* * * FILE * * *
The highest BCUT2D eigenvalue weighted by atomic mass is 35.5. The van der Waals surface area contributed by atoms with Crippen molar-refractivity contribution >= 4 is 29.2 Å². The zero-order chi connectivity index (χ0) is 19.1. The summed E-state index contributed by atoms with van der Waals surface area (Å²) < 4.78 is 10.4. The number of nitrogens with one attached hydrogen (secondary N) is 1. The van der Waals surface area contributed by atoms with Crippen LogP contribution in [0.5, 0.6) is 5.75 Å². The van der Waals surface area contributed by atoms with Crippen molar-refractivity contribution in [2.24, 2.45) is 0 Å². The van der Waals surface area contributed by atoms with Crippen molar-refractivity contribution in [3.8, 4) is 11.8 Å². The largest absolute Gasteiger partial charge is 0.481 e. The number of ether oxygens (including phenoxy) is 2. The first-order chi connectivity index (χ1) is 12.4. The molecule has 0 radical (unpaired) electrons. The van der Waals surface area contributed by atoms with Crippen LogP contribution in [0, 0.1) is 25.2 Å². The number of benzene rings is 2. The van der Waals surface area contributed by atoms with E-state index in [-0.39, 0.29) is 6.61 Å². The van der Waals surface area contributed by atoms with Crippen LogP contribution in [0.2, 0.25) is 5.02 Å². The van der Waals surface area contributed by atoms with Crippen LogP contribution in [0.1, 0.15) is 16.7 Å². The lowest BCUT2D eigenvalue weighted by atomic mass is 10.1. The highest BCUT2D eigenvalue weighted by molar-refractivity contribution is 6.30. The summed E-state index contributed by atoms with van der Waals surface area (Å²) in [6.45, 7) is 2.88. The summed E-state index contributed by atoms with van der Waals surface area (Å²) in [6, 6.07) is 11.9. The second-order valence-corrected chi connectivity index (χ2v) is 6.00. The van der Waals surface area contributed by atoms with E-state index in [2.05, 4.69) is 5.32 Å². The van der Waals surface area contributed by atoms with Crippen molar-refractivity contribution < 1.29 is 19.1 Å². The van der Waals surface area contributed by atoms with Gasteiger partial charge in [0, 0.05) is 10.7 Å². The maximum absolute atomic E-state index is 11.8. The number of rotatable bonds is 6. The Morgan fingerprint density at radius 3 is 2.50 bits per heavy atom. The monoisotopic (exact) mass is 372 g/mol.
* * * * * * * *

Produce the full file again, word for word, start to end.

The highest BCUT2D eigenvalue weighted by atomic mass is 35.5. The van der Waals surface area contributed by atoms with Crippen molar-refractivity contribution >= 4 is 29.2 Å². The zero-order chi connectivity index (χ0) is 19.1. The summed E-state index contributed by atoms with van der Waals surface area (Å²) < 4.78 is 10.4. The number of nitrogens with one attached hydrogen (secondary N) is 1. The van der Waals surface area contributed by atoms with Crippen LogP contribution in [0.5, 0.6) is 5.75 Å². The van der Waals surface area contributed by atoms with Crippen molar-refractivity contribution in [2.24, 2.45) is 0 Å². The van der Waals surface area contributed by atoms with Crippen molar-refractivity contribution in [3.8, 4) is 11.8 Å². The largest absolute Gasteiger partial charge is 0.481 e. The number of ether oxygens (including phenoxy) is 2. The first-order chi connectivity index (χ1) is 12.4. The molecule has 0 radical (unpaired) electrons. The van der Waals surface area contributed by atoms with Crippen LogP contribution in [0, 0.1) is 25.2 Å². The number of benzene rings is 2. The van der Waals surface area contributed by atoms with E-state index in [-0.39, 0.29) is 6.61 Å². The van der Waals surface area contributed by atoms with Crippen LogP contribution in [0.2, 0.25) is 5.02 Å². The van der Waals surface area contributed by atoms with Crippen LogP contribution in [0.1, 0.15) is 16.7 Å². The lowest BCUT2D eigenvalue weighted by atomic mass is 10.1. The highest BCUT2D eigenvalue weighted by molar-refractivity contribution is 6.30. The summed E-state index contributed by atoms with van der Waals surface area (Å²) in [6.45, 7) is 2.88. The summed E-state index contributed by atoms with van der Waals surface area (Å²) in [6, 6.07) is 11.9. The second-order valence-corrected chi connectivity index (χ2v) is 6.00. The van der Waals surface area contributed by atoms with E-state index in [2.05, 4.69) is 5.32 Å². The van der Waals surface area contributed by atoms with Crippen molar-refractivity contribution < 1.29 is 19.1 Å². The van der Waals surface area contributed by atoms with Gasteiger partial charge in [0, 0.05) is 10.7 Å². The maximum absolute atomic E-state index is 11.8. The number of rotatable bonds is 6. The Morgan fingerprint density at radius 3 is 2.50 bits per heavy atom. The monoisotopic (exact) mass is 372 g/mol.